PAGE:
Shaun asked me: Why do frogs need vitamins - they don't get them in the wild.
Actually, they do - but not out of a bottle. All living organisms need a range of vitamins, although they vary in what they can make and what they must take in through their diet. In the wild, frogs eat a much wider range of food items than the restricted range of insects we give them in captivity, and the wild feeder insects eat a wide range of foods, not just fly-mash, so wild frogs receive quite a lot through their diet.
Animals also need a range of minerals, one of the main ones being calcium (for bones and the nervous system). Insects don't have bones, and compared with vertebrates, they have a reversed calcium:phosphorus ratio, i.e. they contain more phosphorus than calcium, whereas in animals, it's the other way round. Most insects are therefore a poor source of calcium, although soil arthropods such as springtails and woodlice may contain reasonable amounts.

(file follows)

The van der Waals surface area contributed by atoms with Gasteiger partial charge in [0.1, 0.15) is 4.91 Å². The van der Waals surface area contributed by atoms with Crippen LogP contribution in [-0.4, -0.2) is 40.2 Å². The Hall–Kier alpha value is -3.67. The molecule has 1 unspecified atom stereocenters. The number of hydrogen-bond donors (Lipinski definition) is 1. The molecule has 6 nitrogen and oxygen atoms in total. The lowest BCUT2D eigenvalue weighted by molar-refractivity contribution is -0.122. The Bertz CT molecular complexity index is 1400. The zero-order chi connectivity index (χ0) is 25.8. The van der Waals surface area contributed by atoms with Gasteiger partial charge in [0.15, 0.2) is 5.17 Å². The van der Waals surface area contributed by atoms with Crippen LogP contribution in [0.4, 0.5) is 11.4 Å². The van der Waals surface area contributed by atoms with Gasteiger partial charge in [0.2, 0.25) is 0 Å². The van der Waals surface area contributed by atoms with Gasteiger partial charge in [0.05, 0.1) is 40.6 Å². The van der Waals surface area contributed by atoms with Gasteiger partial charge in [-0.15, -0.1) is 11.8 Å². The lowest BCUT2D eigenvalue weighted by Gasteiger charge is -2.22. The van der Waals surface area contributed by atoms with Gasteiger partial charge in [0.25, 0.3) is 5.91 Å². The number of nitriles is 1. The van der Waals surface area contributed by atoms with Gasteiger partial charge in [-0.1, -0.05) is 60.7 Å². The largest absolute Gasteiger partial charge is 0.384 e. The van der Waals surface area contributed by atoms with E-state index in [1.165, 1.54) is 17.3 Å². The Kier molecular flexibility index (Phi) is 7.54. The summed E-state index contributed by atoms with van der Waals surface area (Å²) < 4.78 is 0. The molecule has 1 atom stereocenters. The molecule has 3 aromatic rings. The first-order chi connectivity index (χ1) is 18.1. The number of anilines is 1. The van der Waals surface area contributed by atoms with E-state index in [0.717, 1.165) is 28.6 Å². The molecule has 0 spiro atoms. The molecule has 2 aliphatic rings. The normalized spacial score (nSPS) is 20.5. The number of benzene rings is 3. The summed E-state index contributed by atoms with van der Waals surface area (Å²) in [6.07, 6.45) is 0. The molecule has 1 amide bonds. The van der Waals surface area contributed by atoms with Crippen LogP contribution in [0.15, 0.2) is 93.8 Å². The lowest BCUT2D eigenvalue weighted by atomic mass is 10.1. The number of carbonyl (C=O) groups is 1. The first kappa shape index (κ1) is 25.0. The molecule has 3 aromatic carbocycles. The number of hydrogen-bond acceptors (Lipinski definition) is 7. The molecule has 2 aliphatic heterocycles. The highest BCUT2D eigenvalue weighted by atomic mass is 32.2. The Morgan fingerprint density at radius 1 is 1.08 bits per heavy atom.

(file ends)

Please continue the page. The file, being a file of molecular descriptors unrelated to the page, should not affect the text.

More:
is needed to absorb calcium from the diet. In the wild, frogs make vitamin D3 in their skin when 7-dehydrocholesterol reacts with UVB ultraviolet light at wavelengths between 270–300 nm. Frogs kept under UVB illumination in captivity can make their own vitamin D3 - but they also need a wide range of other vitamins and minerals they can't get from a restricted diet, so we supplement their food.
Final point, vitamin D3 oxidizes and is destroyed very rapidly, particularly when damp or in solution. Check the date on your vitamin supplements - I have been supplied out of date vitamins by otherwise reputable suppliers which have had to be replaced. Keep supplements cool, dry and dark, exclude as much air as possible and don't keep them too long - if you don't use them up in 6 months, replace them, even if they are still within date. Once the pack has been opened, the decay begins and the expiry date assumes that they will be kept in a sealed package.